In contrast to results in adults, no significant correlations between hippocampal head and body with episodic memory were detected in children, which is consistent with our prediction that this age group would exhibit weaker associations in these regions. In contrast, we found an association between the hippocampal tail and episodic memory, which was not detected in adults. We had proposed the prediction that the hippocampal tail may be involved in episodic retrieval in children based on our recent results showing that children recruited the hippocampal tail bilaterally, but not the rest of the hippocampus, to retrieve episodic detail (DeMaster and Ghetti 2012); thus, it is possible that this region is the first during development to capture associations with episodic memory. The absence of correlations in these regions in adults suggests that a shift might occur during development such that more anterior regions become increasingly relevant for episodic memory compared with very posterior ones. Future research should examine whether the correlation between hippocampal tail volume and episodic memory is present even in younger children. Future research should also examine within-individual change over time: only longitudinal research can demonstrate conclusively whether and the extent to which a posterior-to-anterior shift occurs and what factors contribute to its occurrence.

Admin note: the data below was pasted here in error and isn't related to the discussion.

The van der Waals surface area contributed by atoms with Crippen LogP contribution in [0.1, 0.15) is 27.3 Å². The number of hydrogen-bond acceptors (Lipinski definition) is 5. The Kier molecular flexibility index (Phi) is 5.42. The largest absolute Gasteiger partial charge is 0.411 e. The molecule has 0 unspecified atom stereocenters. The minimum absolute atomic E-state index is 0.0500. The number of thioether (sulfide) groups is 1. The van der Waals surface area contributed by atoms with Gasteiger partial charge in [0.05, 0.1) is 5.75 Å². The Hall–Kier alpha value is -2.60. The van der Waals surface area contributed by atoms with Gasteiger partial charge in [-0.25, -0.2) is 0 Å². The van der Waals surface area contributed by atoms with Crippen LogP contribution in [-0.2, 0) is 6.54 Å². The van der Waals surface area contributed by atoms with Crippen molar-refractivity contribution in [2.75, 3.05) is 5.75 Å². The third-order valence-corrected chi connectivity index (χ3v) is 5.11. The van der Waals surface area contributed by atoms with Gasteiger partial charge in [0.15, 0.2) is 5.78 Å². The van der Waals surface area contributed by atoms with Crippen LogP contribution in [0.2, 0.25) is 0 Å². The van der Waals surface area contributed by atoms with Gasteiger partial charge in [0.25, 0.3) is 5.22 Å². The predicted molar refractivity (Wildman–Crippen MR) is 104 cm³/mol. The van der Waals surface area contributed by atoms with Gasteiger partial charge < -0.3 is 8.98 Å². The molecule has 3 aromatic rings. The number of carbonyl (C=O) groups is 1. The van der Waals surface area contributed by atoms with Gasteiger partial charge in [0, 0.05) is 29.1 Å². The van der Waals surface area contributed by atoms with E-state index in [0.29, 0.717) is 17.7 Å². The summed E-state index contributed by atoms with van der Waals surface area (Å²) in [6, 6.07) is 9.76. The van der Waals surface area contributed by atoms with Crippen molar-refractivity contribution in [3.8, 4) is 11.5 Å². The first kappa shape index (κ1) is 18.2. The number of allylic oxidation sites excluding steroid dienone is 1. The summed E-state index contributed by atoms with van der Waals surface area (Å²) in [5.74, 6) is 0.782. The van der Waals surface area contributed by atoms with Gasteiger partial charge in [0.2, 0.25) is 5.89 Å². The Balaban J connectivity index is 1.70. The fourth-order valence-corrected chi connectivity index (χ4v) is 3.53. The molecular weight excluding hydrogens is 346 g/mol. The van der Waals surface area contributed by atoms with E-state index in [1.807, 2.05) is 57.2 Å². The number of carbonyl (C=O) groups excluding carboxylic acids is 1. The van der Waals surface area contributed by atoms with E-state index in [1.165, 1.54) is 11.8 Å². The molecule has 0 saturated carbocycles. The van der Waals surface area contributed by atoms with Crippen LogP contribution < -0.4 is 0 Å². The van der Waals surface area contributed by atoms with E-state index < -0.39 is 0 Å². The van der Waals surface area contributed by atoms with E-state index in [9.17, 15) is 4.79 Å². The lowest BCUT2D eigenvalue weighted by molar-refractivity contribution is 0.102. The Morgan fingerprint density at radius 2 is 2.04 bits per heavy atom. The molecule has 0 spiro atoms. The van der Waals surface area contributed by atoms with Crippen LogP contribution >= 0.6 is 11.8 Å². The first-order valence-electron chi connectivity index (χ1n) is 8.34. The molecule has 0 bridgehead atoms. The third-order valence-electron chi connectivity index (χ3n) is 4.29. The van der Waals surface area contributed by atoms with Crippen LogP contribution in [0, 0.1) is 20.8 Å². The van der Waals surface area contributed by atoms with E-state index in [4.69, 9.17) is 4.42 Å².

These results raise the question of whether functional segregations along the longitudinal axis of the hippocampus might help explain these results. There is evidence from the adult functional neuroimaging literature that the anterior and posterior regions of the hippocampus support distinct functions during episodic retrieval (Giovanello et al. 2009). The anterior hippocampus seems to play a critical role in flexible retrieval of contextual features, whereas more posterior regions seem to support episodic retrieval when there is an exact match between encoding and retrieval conditions (Giovanello et al. 2009). Thus, it is possible that we found volume-behavior associations in posterior regions for children because they are relying on processes that attempt to reinstate previously encoded representations. Adults, on the other hand, may rely on anterior regions in which features of events are retrieved flexibly. Flexible retrieval of contextual information is a vital feature of episodic memory, thus more reliance on anterior regions could signal more mature or sophisticated function. More broadly, it is possible that the differences observed here reflect more general reorganizations along the hippocampal axis, which transcend reliance on specific memory processes. Future studies should investigate these possibilities, as differences in the relation between hippocampal structure and memory performance for the adult and child groups are highly relevant to our understanding of the development of episodic memory. Future studies should also investigate the relation between laterality and anterior/posterior distinctions. We note that our brain-behavior correlations are restricted to the left hippocampus in the tail, and the right hippocampus for the head and body. This raises the question about whether the developmental differences in anterior/posterior are constrained by differing developmental trajectories for the left versus the right hippocampus (see Gogtay et al., 2006 for some evidence that age-related differences in hippocampal volume along the longitudinal axis may be more pronounced on one side compared with the other depending on the point along the longitudinal axis).